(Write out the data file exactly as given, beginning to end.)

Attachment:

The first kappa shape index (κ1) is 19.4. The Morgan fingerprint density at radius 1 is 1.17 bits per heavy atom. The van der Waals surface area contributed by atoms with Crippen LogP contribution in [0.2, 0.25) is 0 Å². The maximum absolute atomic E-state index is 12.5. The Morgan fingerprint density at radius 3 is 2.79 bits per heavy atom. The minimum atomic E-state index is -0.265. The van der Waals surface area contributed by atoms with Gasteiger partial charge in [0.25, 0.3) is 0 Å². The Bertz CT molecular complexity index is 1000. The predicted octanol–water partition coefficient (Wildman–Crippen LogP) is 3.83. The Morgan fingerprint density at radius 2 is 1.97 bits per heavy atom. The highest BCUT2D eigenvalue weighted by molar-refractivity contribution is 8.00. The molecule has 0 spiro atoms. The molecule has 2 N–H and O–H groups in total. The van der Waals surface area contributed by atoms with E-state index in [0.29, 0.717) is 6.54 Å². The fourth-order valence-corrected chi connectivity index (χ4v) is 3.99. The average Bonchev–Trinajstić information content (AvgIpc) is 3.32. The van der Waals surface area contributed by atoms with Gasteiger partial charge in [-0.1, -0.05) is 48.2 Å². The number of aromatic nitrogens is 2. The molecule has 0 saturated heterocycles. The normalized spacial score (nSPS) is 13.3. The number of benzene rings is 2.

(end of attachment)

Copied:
The first kappa shape index (κ1) is 19.4. The Morgan fingerprint density at radius 1 is 1.17 bits per heavy atom. The van der Waals surface area contributed by atoms with Crippen LogP contribution in [0.2, 0.25) is 0 Å². The maximum absolute atomic E-state index is 12.5. The Morgan fingerprint density at radius 3 is 2.79 bits per heavy atom. The minimum atomic E-state index is -0.265. The van der Waals surface area contributed by atoms with Gasteiger partial charge in [0.25, 0.3) is 0 Å². The Bertz CT molecular complexity index is 1000. The predicted octanol–water partition coefficient (Wildman–Crippen LogP) is 3.83. The Morgan fingerprint density at radius 2 is 1.97 bits per heavy atom. The highest BCUT2D eigenvalue weighted by molar-refractivity contribution is 8.00. The molecule has 0 spiro atoms. The molecule has 2 N–H and O–H groups in total. The van der Waals surface area contributed by atoms with E-state index in [0.29, 0.717) is 6.54 Å². The fourth-order valence-corrected chi connectivity index (χ4v) is 3.99. The average Bonchev–Trinajstić information content (AvgIpc) is 3.32. The van der Waals surface area contributed by atoms with Gasteiger partial charge in [-0.1, -0.05) is 48.2 Å². The number of aromatic nitrogens is 2. The molecule has 0 saturated heterocycles. The normalized spacial score (nSPS) is 13.3. The number of benzene rings is 2.